Adaptive Capacity Labs
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Some Observations On the Messy Realities of Incident Reviews

1) Incident reviews serve multiple purposes. Some of these purposes are overt and explicit but many are not.  Some of these purposes cut across others in unproductive ways. Competing agendas reveal the power dynamics present in the organization. A manager who complains that too few action items were produced has revealed his/her real interest: the reduction of an incident to a manageable discrete list of things to be done. See here.

2) The ostensible rationale for incident reviews is always incomplete and often misleading. Although virtually every organization’s leadership claims to be vitally concerned with learning from incidents, the structure and results of incident reviews tend to align with the real demands. The most common demand from management is the restoration of the perceived status quo ante so that comfort returns and “normal” work can be resumed. Especially for high-consequence events, assertions of authority and the appearance of deliberate, incisive action are essential demonstrations of management control. It is not uncommon for high-consequence events to be handled mostly in camera and for the open, formal incident review to take on the flavor of “incident theater”.

3) People learn different things from incident reviews (analysis and meetings). It would be strange if this were not so. The learning includes specific details of technical processes and many other things. Mental models of BelowTheLine vary widely. Incident reviews are opportunities to enrich and calibrate individual models and to promote model correlation across individuals.

4) The learning is seldom narrowly technical. As the process is inherently a social one, people learn how the organization responds to events, what tensions exist (between individuals, between teams, between management and workers, etc.), which topics are acceptable for discussion and which ones are forbidden, how power dynamics play out, how productive and unproductive management can be, and so forth. People learn these things whether or not those in charge want them to. [Side note: people almost always recognize the real (as opposed to stated) reasons that these events play out along certain paths.] See “Social issues in post-mortems” in the Stella Report.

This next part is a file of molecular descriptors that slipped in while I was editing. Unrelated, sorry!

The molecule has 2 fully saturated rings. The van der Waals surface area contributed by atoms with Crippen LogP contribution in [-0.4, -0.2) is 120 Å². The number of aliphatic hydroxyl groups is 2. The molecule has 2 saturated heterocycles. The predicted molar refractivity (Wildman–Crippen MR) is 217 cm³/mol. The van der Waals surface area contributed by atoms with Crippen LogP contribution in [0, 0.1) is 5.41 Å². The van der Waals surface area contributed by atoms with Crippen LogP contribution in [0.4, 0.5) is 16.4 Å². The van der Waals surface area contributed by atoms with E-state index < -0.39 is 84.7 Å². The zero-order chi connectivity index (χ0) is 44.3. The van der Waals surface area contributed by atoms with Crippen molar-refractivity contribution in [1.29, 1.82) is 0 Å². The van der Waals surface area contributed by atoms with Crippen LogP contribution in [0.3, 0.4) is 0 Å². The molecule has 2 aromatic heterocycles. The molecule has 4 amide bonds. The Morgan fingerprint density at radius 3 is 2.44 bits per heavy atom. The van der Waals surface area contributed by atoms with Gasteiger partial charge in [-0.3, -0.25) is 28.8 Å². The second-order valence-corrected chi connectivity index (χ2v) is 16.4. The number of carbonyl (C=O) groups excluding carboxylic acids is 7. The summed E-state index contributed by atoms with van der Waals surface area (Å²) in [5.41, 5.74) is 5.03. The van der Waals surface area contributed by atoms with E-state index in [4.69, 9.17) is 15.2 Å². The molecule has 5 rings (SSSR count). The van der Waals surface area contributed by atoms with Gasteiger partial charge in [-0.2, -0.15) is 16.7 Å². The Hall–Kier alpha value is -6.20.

5) Although written summaries of review meetings are common, it is impossible to capture what is learned from the experience. The incident review is a “live-action” event and even high quality video recording cannot recover the dynamic in the room. Choosing themes to discuss, handling the diversions and conflicts that arise, and engaging the individuals present are aspects of facilitation that depend heavily on the skill of the facilitator, skill that must necessarily be exercised in real-time.

6) We take it that one purpose of post-incident review could be to create as rich an opportunity for learning as possible so that every person attending can learn one or more things relevant to them and their work. The diversity of learning being unavoidable, this seems to be a good goal.  This goal will necessarily be constrained by the conflicting requirements (see #1 and #2 above) and managing these is another demand on the facilitator.

7) It’s a marathon, not a sprint. We believe that creating and sustaining a rich learning environment requires commitment and effort over a much longer period than many appreciate — at minimum something like a year of consistent and deliberate engagements. Many organizations have driven post-incident reviews to become pallid, vapid, mechanical exercises whose value is limited to producing a defensible argument that management  is occurring. Repairing this damage takes time.

8) There are other units of analysis. Most organizations treat a single incident as the unit of analysis — the incident is evaluated and countermeasures devised based on that evaluation. But groups of incidents can be compared and contrasted in order to extract themes and opportunities that are only dimly seen in the individual incident. We seldom find any such activity present in organizations we visit. This is not, of course, surprising given the sterile, myopic approach to the individual incident reviews!